The Sibius Knot, Amrita Tripathi

It is only much later, after he dies, that I realise I have to tell the world what we were getting up to. Fighting for all your souls, and you didn’t even realise. I hit college when Mario takes his battle to the Darkness itself. Getting inside the drug haze, fighting inside out – sure, you could say that’s what killed him, an overdose, that’s what doctors say, but I know different.

I looked into its eyes, dammit. Death killed him. Just like that.

Amy, Tara and Mario are children of the nineties, growing up across cities and continents, and together with their bravely scrappy bunch of friends – Little Bastard, Seema, Preetha, Dan, Sid, Dhruv and Ruchika – they face HH, the mysterious, malevolent and all-powerful foe. Who is HH? What is it that governs his/her choice of “others”? And what does the sibius knot, “a one-way route to death and the devil, distorted inheritor of the Mobius Strip”, have to do with all this?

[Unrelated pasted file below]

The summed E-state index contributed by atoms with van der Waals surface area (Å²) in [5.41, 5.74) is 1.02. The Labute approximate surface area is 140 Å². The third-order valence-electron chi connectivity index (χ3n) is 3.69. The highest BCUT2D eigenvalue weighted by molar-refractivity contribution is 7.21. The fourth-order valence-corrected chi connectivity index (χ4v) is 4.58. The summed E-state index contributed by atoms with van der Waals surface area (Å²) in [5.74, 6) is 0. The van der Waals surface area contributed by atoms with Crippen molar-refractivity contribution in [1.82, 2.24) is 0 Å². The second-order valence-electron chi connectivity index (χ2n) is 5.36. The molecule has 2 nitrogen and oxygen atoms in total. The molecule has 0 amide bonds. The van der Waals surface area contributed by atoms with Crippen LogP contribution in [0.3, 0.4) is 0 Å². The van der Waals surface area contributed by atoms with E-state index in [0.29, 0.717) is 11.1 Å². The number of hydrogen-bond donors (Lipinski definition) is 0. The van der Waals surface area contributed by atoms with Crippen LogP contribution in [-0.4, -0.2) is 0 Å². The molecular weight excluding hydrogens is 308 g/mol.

This book is the ultimate outlier: it falls squarely in the realm of experimental fiction, yet you’ll find yourself sitting up at night, turning the pages obsessively, as though it is a thriller. On second thoughts, it is a bit of a thriller too.

In the Acknowledgements, Tripathi writes:

This is clearly a work of fiction, but there are some fundamental truths here. One in four people will have a mental health problem in their lifetime – I daresay four out of four people will need some sort of help at some point. Not all of them will be able to get it.

If you’re one of the tribe trying to survive the darkness, you know it’s pretty much bashing on, day by day…

Impossible to categorise – or ignore – The Sibius Knot is a brave book that demands to be read, re-read and remembered.